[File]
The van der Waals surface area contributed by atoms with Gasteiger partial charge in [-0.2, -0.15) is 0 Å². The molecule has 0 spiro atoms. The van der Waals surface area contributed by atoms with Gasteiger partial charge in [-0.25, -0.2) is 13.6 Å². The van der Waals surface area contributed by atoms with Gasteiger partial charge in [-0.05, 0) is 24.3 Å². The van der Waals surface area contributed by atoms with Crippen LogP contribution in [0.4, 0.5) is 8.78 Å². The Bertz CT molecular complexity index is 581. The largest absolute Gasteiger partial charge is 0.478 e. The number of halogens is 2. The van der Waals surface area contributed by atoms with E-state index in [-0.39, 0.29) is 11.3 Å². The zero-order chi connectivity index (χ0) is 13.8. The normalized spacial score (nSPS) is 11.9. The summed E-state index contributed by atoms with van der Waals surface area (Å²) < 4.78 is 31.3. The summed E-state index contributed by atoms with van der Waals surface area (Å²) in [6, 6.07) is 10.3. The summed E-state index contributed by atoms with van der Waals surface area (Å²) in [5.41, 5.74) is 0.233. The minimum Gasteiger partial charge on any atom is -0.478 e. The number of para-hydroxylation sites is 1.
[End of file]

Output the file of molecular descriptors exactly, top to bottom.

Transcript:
The van der Waals surface area contributed by atoms with Gasteiger partial charge in [-0.2, -0.15) is 0 Å². The molecule has 0 spiro atoms. The van der Waals surface area contributed by atoms with Gasteiger partial charge in [-0.25, -0.2) is 13.6 Å². The van der Waals surface area contributed by atoms with Gasteiger partial charge in [-0.05, 0) is 24.3 Å². The van der Waals surface area contributed by atoms with Crippen LogP contribution in [0.4, 0.5) is 8.78 Å². The Bertz CT molecular complexity index is 581. The largest absolute Gasteiger partial charge is 0.478 e. The number of halogens is 2. The van der Waals surface area contributed by atoms with E-state index in [-0.39, 0.29) is 11.3 Å². The zero-order chi connectivity index (χ0) is 13.8. The normalized spacial score (nSPS) is 11.9. The summed E-state index contributed by atoms with van der Waals surface area (Å²) < 4.78 is 31.3. The summed E-state index contributed by atoms with van der Waals surface area (Å²) in [6, 6.07) is 10.3. The summed E-state index contributed by atoms with van der Waals surface area (Å²) in [5.41, 5.74) is 0.233. The minimum Gasteiger partial charge on any atom is -0.478 e. The number of para-hydroxylation sites is 1.